Carb Orientation Pt. 2: Internet Reading Comprehension Failures

Builders:

Two days ago, I wrote the story: Ma3-SPA carb orientation, essentially complaining about those seeking advice from the internet and their “local expert”.

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Just to demonstrate that almost no one on discussion groups actually reads what I write, The last 48 hours generates another predictable  little feces storm, just because people can’t read:

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In the story, I wrote:

I will try to keep this short: If you want to know something about your Corvair, ask Myself or Dan Weseman  first, not after you go to the internet 

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A few words later in the same short story wrote:

” It works fine, and any internet joker who says it does not has no credibility.”

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Because internet discussion group regulars love drama and have low reading comprehension, about a dozen people missed the first part, only read the second, and somehow decided that my theoretical “internet joker” was Dan Weseman. 

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I am not sure how anyone reads the top paragraph and then thinks I was suggesting that people don’t take Dan’s advice, when that it just what I was telling them to do. But on the internet, The same story that you read, generated people from as far away as Australia, demanding that “I owe Dan Weseman a public apology.” That may be good drama, but it is damn poor reading comprehension skills. Evidently there were a number of other people who fail reading the story also. This proves my point that maybe you shouldn’t seek building advice from the net, because not all of the people out there are reading and understanding things at an acceptable level to offer advice on them.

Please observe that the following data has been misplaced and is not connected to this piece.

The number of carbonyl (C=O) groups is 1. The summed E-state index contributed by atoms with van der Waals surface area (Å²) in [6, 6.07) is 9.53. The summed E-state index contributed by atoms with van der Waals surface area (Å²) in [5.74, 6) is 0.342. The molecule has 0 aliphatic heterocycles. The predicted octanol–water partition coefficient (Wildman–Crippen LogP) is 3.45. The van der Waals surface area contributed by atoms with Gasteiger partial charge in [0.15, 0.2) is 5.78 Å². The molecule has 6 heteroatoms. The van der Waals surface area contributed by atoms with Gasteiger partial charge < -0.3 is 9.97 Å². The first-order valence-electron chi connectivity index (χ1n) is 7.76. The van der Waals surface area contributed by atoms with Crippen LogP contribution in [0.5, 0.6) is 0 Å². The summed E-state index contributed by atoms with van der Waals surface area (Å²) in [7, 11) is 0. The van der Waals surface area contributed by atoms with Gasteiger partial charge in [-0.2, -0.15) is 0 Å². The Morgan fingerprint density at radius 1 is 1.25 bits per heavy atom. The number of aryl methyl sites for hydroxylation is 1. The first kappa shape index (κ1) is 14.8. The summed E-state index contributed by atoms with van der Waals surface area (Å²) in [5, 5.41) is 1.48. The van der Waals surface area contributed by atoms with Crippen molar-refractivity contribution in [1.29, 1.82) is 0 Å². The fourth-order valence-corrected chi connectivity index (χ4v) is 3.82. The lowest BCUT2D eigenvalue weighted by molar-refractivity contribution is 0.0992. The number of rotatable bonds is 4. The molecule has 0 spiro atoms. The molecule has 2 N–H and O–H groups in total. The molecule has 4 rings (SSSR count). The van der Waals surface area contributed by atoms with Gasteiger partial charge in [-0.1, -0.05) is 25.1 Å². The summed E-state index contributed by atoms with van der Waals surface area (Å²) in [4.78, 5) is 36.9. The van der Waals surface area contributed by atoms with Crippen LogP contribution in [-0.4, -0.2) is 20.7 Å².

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I am ‘banded for life’ from the Corvair discussion group where this drama took place, so I would have no idea this was going on, except I was down at Dan Weseman’s  shop this morning, coordinating orders and parts for builders in prep for colleges #36 and #37. Far from demanding a public apology, Dan and I laughed our butts off about this drama, and how it proved that people really don’t read or learn much in settings prone to drama. What no one paid attention to is that countless times I have pointed out that no one flies Corvairs harder than Dan in stories like this one: Understanding Flying Corvairs Pt. #2, Hardest working engine.  Dan has actually flown MA3’s in all the positions I mentioned in the story, in a great number of different planes, in addition to flying them in a number of Certified planes….and I don’t mean putt putting around, I mean looping spinning and rolling his uncle’s Tri-Pacer and many other planes. This is why my story suggested calling him.

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Above a 2009 photo in our front yard taken during a flight test series. Vince, above left, and Louis, far right, just after the first flight of their 601XL. Working with myself, Dan Weseman and Grace,  they planned and executed a flawless first flight. Dan and Grace flew the Cleanex as the chase plane. Dan’s flight experience in many different types of planes has been a priceless asset in the Corvair movement.